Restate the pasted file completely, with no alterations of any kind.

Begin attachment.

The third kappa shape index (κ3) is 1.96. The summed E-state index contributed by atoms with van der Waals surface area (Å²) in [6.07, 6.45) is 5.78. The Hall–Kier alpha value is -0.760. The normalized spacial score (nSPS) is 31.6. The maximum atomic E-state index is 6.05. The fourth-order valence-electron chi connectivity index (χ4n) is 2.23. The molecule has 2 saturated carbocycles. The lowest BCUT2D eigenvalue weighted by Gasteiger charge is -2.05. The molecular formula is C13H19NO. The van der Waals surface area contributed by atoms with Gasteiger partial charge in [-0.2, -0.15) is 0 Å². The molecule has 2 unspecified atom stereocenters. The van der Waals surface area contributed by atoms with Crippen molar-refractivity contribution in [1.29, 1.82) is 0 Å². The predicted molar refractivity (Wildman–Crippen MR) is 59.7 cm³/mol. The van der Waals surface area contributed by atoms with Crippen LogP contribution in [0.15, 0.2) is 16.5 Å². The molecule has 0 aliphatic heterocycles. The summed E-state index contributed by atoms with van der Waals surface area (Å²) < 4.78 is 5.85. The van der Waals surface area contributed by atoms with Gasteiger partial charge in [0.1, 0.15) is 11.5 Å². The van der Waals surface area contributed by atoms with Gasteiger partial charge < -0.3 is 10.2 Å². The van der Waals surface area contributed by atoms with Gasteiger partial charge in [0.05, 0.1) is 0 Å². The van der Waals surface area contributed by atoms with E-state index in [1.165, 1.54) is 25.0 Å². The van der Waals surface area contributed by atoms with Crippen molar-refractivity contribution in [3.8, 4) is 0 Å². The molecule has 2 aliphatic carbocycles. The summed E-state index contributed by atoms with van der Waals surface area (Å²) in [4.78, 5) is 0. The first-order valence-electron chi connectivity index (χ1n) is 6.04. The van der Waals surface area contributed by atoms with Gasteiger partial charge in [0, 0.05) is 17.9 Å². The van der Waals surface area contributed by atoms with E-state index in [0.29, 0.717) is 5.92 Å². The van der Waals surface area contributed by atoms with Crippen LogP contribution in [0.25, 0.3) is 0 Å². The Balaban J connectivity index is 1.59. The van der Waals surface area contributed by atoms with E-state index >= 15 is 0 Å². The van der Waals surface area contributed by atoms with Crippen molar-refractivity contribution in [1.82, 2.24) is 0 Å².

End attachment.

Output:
The third kappa shape index (κ3) is 1.96. The summed E-state index contributed by atoms with van der Waals surface area (Å²) in [6.07, 6.45) is 5.78. The Hall–Kier alpha value is -0.760. The normalized spacial score (nSPS) is 31.6. The maximum atomic E-state index is 6.05. The fourth-order valence-electron chi connectivity index (χ4n) is 2.23. The molecule has 2 saturated carbocycles. The lowest BCUT2D eigenvalue weighted by Gasteiger charge is -2.05. The molecular formula is C13H19NO. The van der Waals surface area contributed by atoms with Gasteiger partial charge in [-0.2, -0.15) is 0 Å². The molecule has 2 unspecified atom stereocenters. The van der Waals surface area contributed by atoms with Crippen molar-refractivity contribution in [1.29, 1.82) is 0 Å². The predicted molar refractivity (Wildman–Crippen MR) is 59.7 cm³/mol. The van der Waals surface area contributed by atoms with Crippen LogP contribution in [0.15, 0.2) is 16.5 Å². The molecule has 0 aliphatic heterocycles. The summed E-state index contributed by atoms with van der Waals surface area (Å²) < 4.78 is 5.85. The van der Waals surface area contributed by atoms with Gasteiger partial charge in [0.1, 0.15) is 11.5 Å². The van der Waals surface area contributed by atoms with Gasteiger partial charge < -0.3 is 10.2 Å². The van der Waals surface area contributed by atoms with Gasteiger partial charge in [0.05, 0.1) is 0 Å². The van der Waals surface area contributed by atoms with E-state index in [1.165, 1.54) is 25.0 Å². The van der Waals surface area contributed by atoms with Crippen molar-refractivity contribution in [3.8, 4) is 0 Å². The molecule has 2 aliphatic carbocycles. The summed E-state index contributed by atoms with van der Waals surface area (Å²) in [4.78, 5) is 0. The first-order valence-electron chi connectivity index (χ1n) is 6.04. The van der Waals surface area contributed by atoms with Gasteiger partial charge in [0, 0.05) is 17.9 Å². The van der Waals surface area contributed by atoms with E-state index in [0.29, 0.717) is 5.92 Å². The van der Waals surface area contributed by atoms with Crippen LogP contribution in [0.25, 0.3) is 0 Å². The Balaban J connectivity index is 1.59. The van der Waals surface area contributed by atoms with E-state index >= 15 is 0 Å². The van der Waals surface area contributed by atoms with Crippen molar-refractivity contribution in [1.82, 2.24) is 0 Å².